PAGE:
Burying the Hachette by throwing the ebook at them
Why are authors taking sides in the battle between online giant Amazon and publisher Hachette? Katie Wright reports
Published 19/07/2014 | 11:00
A row that had been bubbling in the publishing world for months finally boiled over this week – and the internet has become its battleground.
Once upon a time (well, January), a stubborn publishing giant called Hachette started talks with a grumpy internet retailing behemoth called Amazon over a contract for ebook sales that was due to expire.
A few months later, discussions turned sour and their story hit the headlines. The behemoth started swinging its weight, reducing discounts and raising estimated delivery times on Hachette authors' books.
Caught in the crossfire, earlier this month, US novelist Douglas Preston wrote an open letter to the behemoth, pleading for it to stop "harming the livelihoods of the authors on whom it has built its business".
The missive was signed by more than 500 authors – admittedly, not all Hachette stablemates – including the likes of Stephen King, Donna Tartt and Philip Pullman.
A flurry of other open letters and statements have flown back and forth between the squabbling factions since, with the publisher claiming the two generous offers they made have been rejected and urging the retailer to halt "the sanctions they have unilaterally imposed" so that negotiations can continue "in good faith". Amazon's response? "We call it baloney."
Meanwhile, Amazon's vice-president of Kindle content, David Naggar, offered an olive branch, suggesting that as long as the fight continues, both parties should forgo profits from the disputed books – but the suggestion has yet to be implemented.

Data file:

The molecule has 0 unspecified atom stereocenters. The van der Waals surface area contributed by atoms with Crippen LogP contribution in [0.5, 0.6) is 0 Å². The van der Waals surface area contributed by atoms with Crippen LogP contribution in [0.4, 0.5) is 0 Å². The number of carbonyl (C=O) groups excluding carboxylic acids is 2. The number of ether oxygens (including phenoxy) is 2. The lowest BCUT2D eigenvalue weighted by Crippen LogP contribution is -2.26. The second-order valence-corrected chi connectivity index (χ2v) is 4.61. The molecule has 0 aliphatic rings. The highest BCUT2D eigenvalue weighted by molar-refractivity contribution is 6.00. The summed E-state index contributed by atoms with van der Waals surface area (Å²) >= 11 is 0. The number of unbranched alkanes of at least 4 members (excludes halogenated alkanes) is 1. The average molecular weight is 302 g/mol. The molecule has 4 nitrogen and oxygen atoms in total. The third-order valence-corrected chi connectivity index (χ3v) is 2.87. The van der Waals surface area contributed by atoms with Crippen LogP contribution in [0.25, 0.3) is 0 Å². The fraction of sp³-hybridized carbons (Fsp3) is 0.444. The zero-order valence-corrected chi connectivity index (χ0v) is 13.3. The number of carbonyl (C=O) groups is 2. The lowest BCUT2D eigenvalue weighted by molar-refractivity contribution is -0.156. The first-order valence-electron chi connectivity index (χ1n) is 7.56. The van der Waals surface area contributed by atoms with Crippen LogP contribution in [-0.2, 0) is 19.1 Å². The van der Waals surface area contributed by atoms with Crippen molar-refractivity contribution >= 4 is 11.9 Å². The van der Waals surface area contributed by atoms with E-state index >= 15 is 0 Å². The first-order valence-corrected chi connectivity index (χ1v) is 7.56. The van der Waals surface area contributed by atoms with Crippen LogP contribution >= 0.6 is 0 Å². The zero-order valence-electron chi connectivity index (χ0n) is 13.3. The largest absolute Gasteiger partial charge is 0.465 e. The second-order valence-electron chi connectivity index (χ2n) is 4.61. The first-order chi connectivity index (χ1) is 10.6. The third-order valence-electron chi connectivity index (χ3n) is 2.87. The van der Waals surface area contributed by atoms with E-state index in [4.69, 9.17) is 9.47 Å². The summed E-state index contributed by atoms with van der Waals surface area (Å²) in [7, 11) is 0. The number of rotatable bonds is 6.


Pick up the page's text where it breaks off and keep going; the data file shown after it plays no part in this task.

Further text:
Next up, another group rallied round, this time hundreds of self-published authors, led by American Hugh Howey. In a lengthy petition, Howey et al sided with Amazon, saying that a boycott of the web retailer would "mean hurting authors" and highlighting the "long history" of major publishers' poor treatment of both authors and readers.
He goes on to claim that Hachette is squarely at fault as it seeks to keep ebook prices as high as those of hard copy books, while Amazon strives to keep prices down and give authors a fair cut of the profits. The petition has garnered more than 7,000 signatures.
So what's the moral of the story? While this stalemate continues, it's too soon to say for sure. But we do know one thing: when long-established corporations go head-to-head with the new generation of tech companies, it's the consumers and producers who suffer the most.
Let's hope Hachette and Amazon can resolve their dispute quickly and amicably so everyone can live happily ever after.